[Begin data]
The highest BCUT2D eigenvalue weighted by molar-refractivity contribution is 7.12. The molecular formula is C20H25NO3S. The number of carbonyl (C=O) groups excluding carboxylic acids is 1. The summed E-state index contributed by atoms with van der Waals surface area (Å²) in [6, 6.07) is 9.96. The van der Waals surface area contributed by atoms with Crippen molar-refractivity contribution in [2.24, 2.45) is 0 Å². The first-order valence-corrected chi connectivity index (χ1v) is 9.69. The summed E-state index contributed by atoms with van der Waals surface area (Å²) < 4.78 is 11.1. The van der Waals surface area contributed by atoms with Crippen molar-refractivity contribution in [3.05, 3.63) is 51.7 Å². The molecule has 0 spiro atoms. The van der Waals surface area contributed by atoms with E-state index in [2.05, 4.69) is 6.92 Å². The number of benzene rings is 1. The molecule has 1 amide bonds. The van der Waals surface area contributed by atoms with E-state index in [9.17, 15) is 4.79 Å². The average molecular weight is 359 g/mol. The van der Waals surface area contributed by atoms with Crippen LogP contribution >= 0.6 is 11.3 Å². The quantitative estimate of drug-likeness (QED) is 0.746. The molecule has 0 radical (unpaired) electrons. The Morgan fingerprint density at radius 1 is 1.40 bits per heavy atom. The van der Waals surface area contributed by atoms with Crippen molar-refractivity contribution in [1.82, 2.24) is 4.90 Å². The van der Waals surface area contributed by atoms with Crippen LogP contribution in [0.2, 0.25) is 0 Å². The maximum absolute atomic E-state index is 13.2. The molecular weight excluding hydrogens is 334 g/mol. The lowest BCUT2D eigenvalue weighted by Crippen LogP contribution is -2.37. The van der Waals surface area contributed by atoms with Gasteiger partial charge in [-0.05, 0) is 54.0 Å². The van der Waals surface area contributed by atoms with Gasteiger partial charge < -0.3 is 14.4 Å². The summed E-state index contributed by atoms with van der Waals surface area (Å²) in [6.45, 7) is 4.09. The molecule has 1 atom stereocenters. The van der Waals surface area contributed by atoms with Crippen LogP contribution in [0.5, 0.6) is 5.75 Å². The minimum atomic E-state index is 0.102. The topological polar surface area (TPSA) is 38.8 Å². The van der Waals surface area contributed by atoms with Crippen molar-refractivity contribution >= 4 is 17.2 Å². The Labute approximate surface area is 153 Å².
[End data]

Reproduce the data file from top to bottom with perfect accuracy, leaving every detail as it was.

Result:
The highest BCUT2D eigenvalue weighted by molar-refractivity contribution is 7.12. The molecular formula is C20H25NO3S. The number of carbonyl (C=O) groups excluding carboxylic acids is 1. The summed E-state index contributed by atoms with van der Waals surface area (Å²) in [6, 6.07) is 9.96. The van der Waals surface area contributed by atoms with Crippen molar-refractivity contribution in [2.24, 2.45) is 0 Å². The first-order valence-corrected chi connectivity index (χ1v) is 9.69. The summed E-state index contributed by atoms with van der Waals surface area (Å²) < 4.78 is 11.1. The van der Waals surface area contributed by atoms with Crippen molar-refractivity contribution in [3.05, 3.63) is 51.7 Å². The molecule has 0 spiro atoms. The van der Waals surface area contributed by atoms with E-state index in [2.05, 4.69) is 6.92 Å². The number of benzene rings is 1. The molecule has 1 amide bonds. The van der Waals surface area contributed by atoms with E-state index in [9.17, 15) is 4.79 Å². The average molecular weight is 359 g/mol. The van der Waals surface area contributed by atoms with Crippen LogP contribution >= 0.6 is 11.3 Å². The quantitative estimate of drug-likeness (QED) is 0.746. The molecule has 0 radical (unpaired) electrons. The Morgan fingerprint density at radius 1 is 1.40 bits per heavy atom. The van der Waals surface area contributed by atoms with Crippen molar-refractivity contribution in [1.82, 2.24) is 4.90 Å². The van der Waals surface area contributed by atoms with Crippen LogP contribution in [0.2, 0.25) is 0 Å². The maximum absolute atomic E-state index is 13.2. The molecular weight excluding hydrogens is 334 g/mol. The lowest BCUT2D eigenvalue weighted by Crippen LogP contribution is -2.37. The van der Waals surface area contributed by atoms with Gasteiger partial charge in [-0.05, 0) is 54.0 Å². The van der Waals surface area contributed by atoms with Gasteiger partial charge < -0.3 is 14.4 Å². The summed E-state index contributed by atoms with van der Waals surface area (Å²) in [6.45, 7) is 4.09. The molecule has 1 atom stereocenters. The van der Waals surface area contributed by atoms with Crippen LogP contribution in [0.5, 0.6) is 5.75 Å². The minimum atomic E-state index is 0.102. The topological polar surface area (TPSA) is 38.8 Å². The van der Waals surface area contributed by atoms with Crippen molar-refractivity contribution >= 4 is 17.2 Å². The Labute approximate surface area is 153 Å².